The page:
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By Thomas Baekdal - June 2011

Newspaper Industry in 1973

These days we are all talking about the end of print and the shift that is happening. Just yesterday, I wrote the article "Print to Digital is only the first step." But the downwards slide for the print industry is nothing new. It has gone on for a very long time.

Case in point: A friend sent me these two images from a Clifford comic book from 1973. It tells a very similar story to the one we see today. Newspapers in decline, journalists "padding" a story, and readers preferring "a good telegram" - what we today would call a tweet.

The difference, however, is that in 1973, the only alternative was other forms of print media (and TV). While newspapers had a hard time, the lack of choice meant that the decline only happened ever so slowly.

But when the internet came along, and especially in recent years with social+blogging, lack of choice was no longer a problem. You are not competing with other newspapers. You are competing with what people want to spend their time on. And the result is not really surprising.

When you have a continuous decline, only held at bay by lack of choice. Once you introduce an abundance of choice people do what they always wanted to do.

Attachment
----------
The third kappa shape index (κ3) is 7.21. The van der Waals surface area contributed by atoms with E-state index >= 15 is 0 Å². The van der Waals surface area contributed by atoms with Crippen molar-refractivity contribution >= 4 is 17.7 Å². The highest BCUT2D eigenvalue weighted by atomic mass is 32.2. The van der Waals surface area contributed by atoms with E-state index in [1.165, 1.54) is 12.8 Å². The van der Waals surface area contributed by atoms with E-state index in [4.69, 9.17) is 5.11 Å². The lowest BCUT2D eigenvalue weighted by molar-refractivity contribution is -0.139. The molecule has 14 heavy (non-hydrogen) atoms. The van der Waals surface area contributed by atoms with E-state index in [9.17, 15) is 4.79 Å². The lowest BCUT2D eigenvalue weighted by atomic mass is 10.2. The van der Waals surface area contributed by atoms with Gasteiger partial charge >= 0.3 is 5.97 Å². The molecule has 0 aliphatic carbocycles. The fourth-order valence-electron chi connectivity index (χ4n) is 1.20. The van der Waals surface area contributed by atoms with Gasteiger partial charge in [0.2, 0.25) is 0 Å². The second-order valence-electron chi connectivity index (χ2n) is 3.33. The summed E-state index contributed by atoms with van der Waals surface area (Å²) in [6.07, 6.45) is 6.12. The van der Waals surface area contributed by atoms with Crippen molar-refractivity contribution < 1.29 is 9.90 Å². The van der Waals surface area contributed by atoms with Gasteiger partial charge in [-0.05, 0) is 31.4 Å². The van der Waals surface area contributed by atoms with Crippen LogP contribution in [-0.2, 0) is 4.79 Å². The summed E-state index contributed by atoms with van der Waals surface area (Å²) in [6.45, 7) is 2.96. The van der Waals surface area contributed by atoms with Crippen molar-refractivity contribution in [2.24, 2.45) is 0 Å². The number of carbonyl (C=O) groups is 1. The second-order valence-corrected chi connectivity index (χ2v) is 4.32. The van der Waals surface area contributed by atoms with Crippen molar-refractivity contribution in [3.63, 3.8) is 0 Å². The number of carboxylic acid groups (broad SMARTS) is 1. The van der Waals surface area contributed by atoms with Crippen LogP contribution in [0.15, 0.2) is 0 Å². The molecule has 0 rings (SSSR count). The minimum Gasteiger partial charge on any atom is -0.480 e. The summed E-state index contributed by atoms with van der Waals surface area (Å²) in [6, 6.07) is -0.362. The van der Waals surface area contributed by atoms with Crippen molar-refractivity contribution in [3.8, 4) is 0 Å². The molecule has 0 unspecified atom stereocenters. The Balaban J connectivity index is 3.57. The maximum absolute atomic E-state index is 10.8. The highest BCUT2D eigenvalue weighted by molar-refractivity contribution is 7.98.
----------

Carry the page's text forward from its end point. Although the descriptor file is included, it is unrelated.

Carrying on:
This is not unique to the newspaper industry. This will happen to any industry.

We see it with the book industry, and how Kindle ebooks is now outselling printed books.

We see it with the TV industry, in which direct streams will destroy the old TV models.

We see it with the fashion industry, in which customers used to be restricted to the choices their local shops had to offer. Now they can buy online - from anywhere.

The question you need to ask is, "If people have a choice would they still buy from you?" You have to make sure that the answer is, "Yes, they would!"

 
 
 

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Thomas Baekdal

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"Thomas Baekdal is one of Scandinavia's most sought-after experts in the digitization of media companies. He has made ​​himself known for his analysis of how digitization has changed the way we consume media."
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